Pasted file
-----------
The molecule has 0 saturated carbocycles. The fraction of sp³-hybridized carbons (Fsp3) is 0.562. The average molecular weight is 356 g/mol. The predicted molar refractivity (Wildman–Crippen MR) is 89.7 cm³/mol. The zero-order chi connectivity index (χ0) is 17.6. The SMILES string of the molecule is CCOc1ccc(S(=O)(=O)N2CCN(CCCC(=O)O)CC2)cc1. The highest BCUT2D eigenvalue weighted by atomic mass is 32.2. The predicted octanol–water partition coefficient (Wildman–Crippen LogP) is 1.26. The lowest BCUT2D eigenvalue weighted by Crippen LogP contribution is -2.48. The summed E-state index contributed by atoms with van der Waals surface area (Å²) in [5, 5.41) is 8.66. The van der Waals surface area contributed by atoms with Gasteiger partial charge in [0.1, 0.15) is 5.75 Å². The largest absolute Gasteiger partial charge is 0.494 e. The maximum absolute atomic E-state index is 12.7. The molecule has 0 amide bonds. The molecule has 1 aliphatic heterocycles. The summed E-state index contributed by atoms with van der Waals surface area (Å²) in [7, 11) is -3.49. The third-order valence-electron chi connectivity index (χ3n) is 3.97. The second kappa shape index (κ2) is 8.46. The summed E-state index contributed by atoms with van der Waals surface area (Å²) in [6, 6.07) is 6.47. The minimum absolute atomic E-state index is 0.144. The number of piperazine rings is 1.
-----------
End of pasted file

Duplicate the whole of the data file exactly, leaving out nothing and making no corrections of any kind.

The molecule has 0 saturated carbocycles. The fraction of sp³-hybridized carbons (Fsp3) is 0.562. The average molecular weight is 356 g/mol. The predicted molar refractivity (Wildman–Crippen MR) is 89.7 cm³/mol. The zero-order chi connectivity index (χ0) is 17.6. The SMILES string of the molecule is CCOc1ccc(S(=O)(=O)N2CCN(CCCC(=O)O)CC2)cc1. The highest BCUT2D eigenvalue weighted by atomic mass is 32.2. The predicted octanol–water partition coefficient (Wildman–Crippen LogP) is 1.26. The lowest BCUT2D eigenvalue weighted by Crippen LogP contribution is -2.48. The summed E-state index contributed by atoms with van der Waals surface area (Å²) in [5, 5.41) is 8.66. The van der Waals surface area contributed by atoms with Gasteiger partial charge in [0.1, 0.15) is 5.75 Å². The largest absolute Gasteiger partial charge is 0.494 e. The maximum absolute atomic E-state index is 12.7. The molecule has 0 amide bonds. The molecule has 1 aliphatic heterocycles. The summed E-state index contributed by atoms with van der Waals surface area (Å²) in [7, 11) is -3.49. The third-order valence-electron chi connectivity index (χ3n) is 3.97. The second kappa shape index (κ2) is 8.46. The summed E-state index contributed by atoms with van der Waals surface area (Å²) in [6, 6.07) is 6.47. The minimum absolute atomic E-state index is 0.144. The number of piperazine rings is 1.